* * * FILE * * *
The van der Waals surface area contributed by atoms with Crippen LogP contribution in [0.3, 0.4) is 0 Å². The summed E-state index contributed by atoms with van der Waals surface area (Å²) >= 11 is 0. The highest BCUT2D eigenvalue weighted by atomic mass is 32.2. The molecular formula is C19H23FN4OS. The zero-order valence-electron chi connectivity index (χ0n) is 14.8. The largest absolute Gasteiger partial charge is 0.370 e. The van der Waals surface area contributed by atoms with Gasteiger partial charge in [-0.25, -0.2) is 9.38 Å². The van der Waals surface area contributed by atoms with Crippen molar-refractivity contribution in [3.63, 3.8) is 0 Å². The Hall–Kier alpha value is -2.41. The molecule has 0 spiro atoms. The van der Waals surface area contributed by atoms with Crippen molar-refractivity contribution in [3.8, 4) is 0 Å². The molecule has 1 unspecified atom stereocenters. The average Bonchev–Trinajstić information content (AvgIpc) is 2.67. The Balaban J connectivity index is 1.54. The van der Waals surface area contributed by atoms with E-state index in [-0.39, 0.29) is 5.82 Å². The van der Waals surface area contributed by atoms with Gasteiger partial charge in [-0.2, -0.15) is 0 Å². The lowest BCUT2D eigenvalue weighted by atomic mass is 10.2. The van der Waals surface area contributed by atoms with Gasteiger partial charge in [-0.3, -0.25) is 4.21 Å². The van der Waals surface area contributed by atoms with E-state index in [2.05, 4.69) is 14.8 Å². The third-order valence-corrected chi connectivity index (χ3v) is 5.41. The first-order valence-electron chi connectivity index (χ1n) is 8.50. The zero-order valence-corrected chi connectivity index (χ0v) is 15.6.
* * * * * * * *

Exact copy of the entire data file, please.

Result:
The van der Waals surface area contributed by atoms with Crippen LogP contribution in [0.3, 0.4) is 0 Å². The summed E-state index contributed by atoms with van der Waals surface area (Å²) >= 11 is 0. The highest BCUT2D eigenvalue weighted by atomic mass is 32.2. The molecular formula is C19H23FN4OS. The zero-order valence-electron chi connectivity index (χ0n) is 14.8. The largest absolute Gasteiger partial charge is 0.370 e. The van der Waals surface area contributed by atoms with Gasteiger partial charge in [-0.25, -0.2) is 9.38 Å². The van der Waals surface area contributed by atoms with Crippen molar-refractivity contribution in [3.63, 3.8) is 0 Å². The Hall–Kier alpha value is -2.41. The molecule has 0 spiro atoms. The van der Waals surface area contributed by atoms with Crippen molar-refractivity contribution in [3.8, 4) is 0 Å². The molecule has 1 unspecified atom stereocenters. The average Bonchev–Trinajstić information content (AvgIpc) is 2.67. The Balaban J connectivity index is 1.54. The van der Waals surface area contributed by atoms with E-state index in [-0.39, 0.29) is 5.82 Å². The van der Waals surface area contributed by atoms with Gasteiger partial charge in [-0.2, -0.15) is 0 Å². The lowest BCUT2D eigenvalue weighted by atomic mass is 10.2. The van der Waals surface area contributed by atoms with Gasteiger partial charge in [-0.3, -0.25) is 4.21 Å². The van der Waals surface area contributed by atoms with E-state index in [2.05, 4.69) is 14.8 Å². The third-order valence-corrected chi connectivity index (χ3v) is 5.41. The first-order valence-electron chi connectivity index (χ1n) is 8.50. The zero-order valence-corrected chi connectivity index (χ0v) is 15.6.